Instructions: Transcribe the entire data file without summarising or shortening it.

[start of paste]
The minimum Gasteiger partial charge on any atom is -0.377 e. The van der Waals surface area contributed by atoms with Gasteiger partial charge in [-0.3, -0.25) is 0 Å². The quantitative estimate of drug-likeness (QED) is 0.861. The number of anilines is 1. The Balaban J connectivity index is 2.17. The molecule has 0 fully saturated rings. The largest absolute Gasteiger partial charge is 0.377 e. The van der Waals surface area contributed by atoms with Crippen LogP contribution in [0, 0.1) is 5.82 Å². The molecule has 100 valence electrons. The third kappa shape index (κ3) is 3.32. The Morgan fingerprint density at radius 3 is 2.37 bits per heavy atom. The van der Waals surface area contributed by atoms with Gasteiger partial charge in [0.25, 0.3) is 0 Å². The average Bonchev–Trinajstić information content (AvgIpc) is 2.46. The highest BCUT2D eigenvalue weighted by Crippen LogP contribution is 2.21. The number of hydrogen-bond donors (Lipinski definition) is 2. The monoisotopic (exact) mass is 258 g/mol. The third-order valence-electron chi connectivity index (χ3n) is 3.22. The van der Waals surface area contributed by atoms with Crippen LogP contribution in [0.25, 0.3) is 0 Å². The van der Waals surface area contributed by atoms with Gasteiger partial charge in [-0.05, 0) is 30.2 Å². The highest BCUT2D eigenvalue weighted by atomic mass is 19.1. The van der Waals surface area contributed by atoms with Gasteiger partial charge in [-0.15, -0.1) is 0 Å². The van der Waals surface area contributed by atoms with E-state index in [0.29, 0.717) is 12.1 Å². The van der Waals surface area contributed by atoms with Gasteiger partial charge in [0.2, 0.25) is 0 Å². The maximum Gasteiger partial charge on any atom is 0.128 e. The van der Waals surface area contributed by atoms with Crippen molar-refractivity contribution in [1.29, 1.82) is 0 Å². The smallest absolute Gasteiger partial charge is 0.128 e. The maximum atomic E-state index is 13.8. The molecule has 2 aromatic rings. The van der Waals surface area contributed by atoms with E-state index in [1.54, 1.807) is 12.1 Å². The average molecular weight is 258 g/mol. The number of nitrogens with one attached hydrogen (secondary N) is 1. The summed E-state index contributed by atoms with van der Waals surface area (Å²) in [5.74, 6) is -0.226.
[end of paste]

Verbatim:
The minimum Gasteiger partial charge on any atom is -0.377 e. The van der Waals surface area contributed by atoms with Gasteiger partial charge in [-0.3, -0.25) is 0 Å². The quantitative estimate of drug-likeness (QED) is 0.861. The number of anilines is 1. The Balaban J connectivity index is 2.17. The molecule has 0 fully saturated rings. The largest absolute Gasteiger partial charge is 0.377 e. The van der Waals surface area contributed by atoms with Crippen LogP contribution in [0, 0.1) is 5.82 Å². The molecule has 100 valence electrons. The third kappa shape index (κ3) is 3.32. The Morgan fingerprint density at radius 3 is 2.37 bits per heavy atom. The van der Waals surface area contributed by atoms with Gasteiger partial charge in [0.25, 0.3) is 0 Å². The average Bonchev–Trinajstić information content (AvgIpc) is 2.46. The highest BCUT2D eigenvalue weighted by Crippen LogP contribution is 2.21. The number of hydrogen-bond donors (Lipinski definition) is 2. The monoisotopic (exact) mass is 258 g/mol. The third-order valence-electron chi connectivity index (χ3n) is 3.22. The van der Waals surface area contributed by atoms with Crippen LogP contribution in [0.25, 0.3) is 0 Å². The van der Waals surface area contributed by atoms with Gasteiger partial charge in [-0.05, 0) is 30.2 Å². The highest BCUT2D eigenvalue weighted by atomic mass is 19.1. The van der Waals surface area contributed by atoms with Gasteiger partial charge in [-0.15, -0.1) is 0 Å². The van der Waals surface area contributed by atoms with E-state index in [0.29, 0.717) is 12.1 Å². The van der Waals surface area contributed by atoms with Gasteiger partial charge in [0.2, 0.25) is 0 Å². The maximum Gasteiger partial charge on any atom is 0.128 e. The van der Waals surface area contributed by atoms with Crippen molar-refractivity contribution in [1.29, 1.82) is 0 Å². The smallest absolute Gasteiger partial charge is 0.128 e. The maximum atomic E-state index is 13.8. The molecule has 2 aromatic rings. The van der Waals surface area contributed by atoms with E-state index in [1.54, 1.807) is 12.1 Å². The average molecular weight is 258 g/mol. The number of nitrogens with one attached hydrogen (secondary N) is 1. The summed E-state index contributed by atoms with van der Waals surface area (Å²) in [5.74, 6) is -0.226.